Susya women display Palestinian heritage in cave

STORY: Nuwaja is head of the Rural Women's Association and one of a handful living in tents and caves at Susya, a Palestinian village spread across several rocky hillsides between a Jewish settlement to the south and a Jewish archaeological site to the north - land Israel has occupied since the 1967 Middle East war.

Amid the Hebron hills in the southern West Bank, Bedouin women make embroidery and handmade products to sell them inside their cave shop in Susya.

"We will stay in our lands until we die, and there should be support to our women so these women can live in these areas, which lack the simplest means of living," said Nuwaja.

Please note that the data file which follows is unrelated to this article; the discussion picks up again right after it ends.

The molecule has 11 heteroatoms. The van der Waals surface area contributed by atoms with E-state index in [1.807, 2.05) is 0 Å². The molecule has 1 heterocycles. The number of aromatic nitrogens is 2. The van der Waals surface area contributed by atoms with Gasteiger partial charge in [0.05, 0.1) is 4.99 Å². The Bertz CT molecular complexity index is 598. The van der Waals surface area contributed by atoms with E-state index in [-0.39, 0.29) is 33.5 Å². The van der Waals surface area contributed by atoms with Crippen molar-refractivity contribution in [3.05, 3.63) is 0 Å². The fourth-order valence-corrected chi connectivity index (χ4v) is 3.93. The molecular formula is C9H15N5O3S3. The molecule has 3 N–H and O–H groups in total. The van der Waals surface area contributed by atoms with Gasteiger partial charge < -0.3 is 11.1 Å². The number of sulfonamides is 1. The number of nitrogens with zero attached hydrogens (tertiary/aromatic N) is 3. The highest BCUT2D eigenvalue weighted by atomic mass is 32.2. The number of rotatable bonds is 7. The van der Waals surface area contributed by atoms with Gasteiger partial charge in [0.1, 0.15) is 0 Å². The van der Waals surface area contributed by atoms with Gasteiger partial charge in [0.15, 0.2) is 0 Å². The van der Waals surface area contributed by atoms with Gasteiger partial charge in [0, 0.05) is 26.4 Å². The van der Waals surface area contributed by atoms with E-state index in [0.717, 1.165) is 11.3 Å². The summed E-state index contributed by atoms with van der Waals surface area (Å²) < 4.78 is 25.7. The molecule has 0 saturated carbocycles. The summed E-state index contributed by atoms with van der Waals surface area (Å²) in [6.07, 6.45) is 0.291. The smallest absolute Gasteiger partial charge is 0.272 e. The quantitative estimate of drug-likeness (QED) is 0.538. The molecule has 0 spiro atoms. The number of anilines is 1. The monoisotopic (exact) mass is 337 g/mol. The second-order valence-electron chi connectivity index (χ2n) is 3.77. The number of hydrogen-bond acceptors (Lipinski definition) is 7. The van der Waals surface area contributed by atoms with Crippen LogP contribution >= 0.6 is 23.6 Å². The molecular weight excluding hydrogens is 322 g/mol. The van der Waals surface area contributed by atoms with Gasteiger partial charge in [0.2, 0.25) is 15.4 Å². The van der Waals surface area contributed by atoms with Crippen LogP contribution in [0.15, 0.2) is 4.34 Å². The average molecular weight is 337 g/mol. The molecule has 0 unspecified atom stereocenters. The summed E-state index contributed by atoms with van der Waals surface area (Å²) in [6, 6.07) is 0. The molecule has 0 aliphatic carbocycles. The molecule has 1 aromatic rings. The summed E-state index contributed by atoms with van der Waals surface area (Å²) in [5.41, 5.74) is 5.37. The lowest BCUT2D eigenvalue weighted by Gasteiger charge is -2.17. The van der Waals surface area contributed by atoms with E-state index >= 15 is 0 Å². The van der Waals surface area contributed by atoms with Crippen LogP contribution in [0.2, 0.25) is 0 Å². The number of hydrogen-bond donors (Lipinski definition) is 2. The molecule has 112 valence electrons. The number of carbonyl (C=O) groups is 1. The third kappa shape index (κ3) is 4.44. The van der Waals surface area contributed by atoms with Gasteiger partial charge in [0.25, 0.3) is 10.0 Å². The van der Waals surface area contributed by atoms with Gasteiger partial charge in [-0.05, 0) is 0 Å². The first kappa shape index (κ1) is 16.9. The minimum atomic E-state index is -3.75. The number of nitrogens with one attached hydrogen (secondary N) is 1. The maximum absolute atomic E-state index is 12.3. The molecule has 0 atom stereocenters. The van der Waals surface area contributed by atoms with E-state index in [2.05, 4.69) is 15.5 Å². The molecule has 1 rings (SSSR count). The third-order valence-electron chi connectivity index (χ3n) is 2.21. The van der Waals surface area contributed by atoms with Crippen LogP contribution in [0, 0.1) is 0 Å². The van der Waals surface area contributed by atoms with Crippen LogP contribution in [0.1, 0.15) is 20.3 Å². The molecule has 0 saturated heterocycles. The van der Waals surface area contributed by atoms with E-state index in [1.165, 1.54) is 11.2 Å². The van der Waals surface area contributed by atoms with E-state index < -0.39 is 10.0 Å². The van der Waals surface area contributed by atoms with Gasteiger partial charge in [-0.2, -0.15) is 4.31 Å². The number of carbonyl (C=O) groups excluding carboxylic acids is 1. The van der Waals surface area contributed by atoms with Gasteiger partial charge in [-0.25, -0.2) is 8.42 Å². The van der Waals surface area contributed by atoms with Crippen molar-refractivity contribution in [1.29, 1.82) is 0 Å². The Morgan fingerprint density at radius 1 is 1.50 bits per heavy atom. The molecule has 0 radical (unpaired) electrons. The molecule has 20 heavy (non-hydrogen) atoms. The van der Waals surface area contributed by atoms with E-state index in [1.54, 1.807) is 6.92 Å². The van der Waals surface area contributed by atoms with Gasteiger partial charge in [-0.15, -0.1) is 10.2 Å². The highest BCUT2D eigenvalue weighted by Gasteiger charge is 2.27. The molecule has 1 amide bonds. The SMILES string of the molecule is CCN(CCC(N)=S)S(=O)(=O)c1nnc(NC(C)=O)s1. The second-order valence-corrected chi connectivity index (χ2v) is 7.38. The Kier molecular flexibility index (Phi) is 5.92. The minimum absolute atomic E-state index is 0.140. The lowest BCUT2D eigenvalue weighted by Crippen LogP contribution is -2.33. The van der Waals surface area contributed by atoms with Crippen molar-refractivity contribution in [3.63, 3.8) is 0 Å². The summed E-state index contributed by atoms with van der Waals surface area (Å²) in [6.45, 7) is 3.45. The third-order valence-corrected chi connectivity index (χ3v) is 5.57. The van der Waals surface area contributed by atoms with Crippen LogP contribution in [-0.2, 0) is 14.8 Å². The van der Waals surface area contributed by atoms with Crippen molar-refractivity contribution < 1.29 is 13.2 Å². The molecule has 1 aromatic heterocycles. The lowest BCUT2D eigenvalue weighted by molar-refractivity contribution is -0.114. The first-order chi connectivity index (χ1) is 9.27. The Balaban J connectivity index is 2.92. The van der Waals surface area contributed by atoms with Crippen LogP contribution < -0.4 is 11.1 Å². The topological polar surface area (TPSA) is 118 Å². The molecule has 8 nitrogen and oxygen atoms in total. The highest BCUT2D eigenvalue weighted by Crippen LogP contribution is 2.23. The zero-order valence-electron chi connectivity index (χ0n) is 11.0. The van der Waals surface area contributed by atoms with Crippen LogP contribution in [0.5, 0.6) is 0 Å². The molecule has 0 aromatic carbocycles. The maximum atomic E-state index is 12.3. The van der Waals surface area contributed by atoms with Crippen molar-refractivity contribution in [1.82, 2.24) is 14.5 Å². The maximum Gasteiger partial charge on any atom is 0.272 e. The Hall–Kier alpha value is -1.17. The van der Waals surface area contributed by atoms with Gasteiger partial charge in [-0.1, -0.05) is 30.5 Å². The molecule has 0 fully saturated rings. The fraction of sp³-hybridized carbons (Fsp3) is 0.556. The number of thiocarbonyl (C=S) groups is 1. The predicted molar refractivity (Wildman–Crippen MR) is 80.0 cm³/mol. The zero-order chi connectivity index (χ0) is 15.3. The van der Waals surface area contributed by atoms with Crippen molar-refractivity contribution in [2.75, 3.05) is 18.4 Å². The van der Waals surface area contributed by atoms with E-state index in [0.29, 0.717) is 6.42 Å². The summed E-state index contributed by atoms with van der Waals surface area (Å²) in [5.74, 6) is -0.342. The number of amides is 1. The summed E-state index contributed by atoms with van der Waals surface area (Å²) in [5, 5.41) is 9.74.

Many foreigners visit the village of Susya and buy from their local made products such as soap, olive oil, pickles, and embroidery pieces.

The caves in the area are divided into three areas: a living space, a storage area and a kitchen.

But this cave has been renovated to be a shop, to help women of the village make an income.

There are no statistics on the number of caves spread in the mountains of the West Bank but many are located in Area C, which under the 1993 Oslo interim peace accords is fully controlled by Israel.

A typical cave is 60-metres deep, with an opening carved from stone.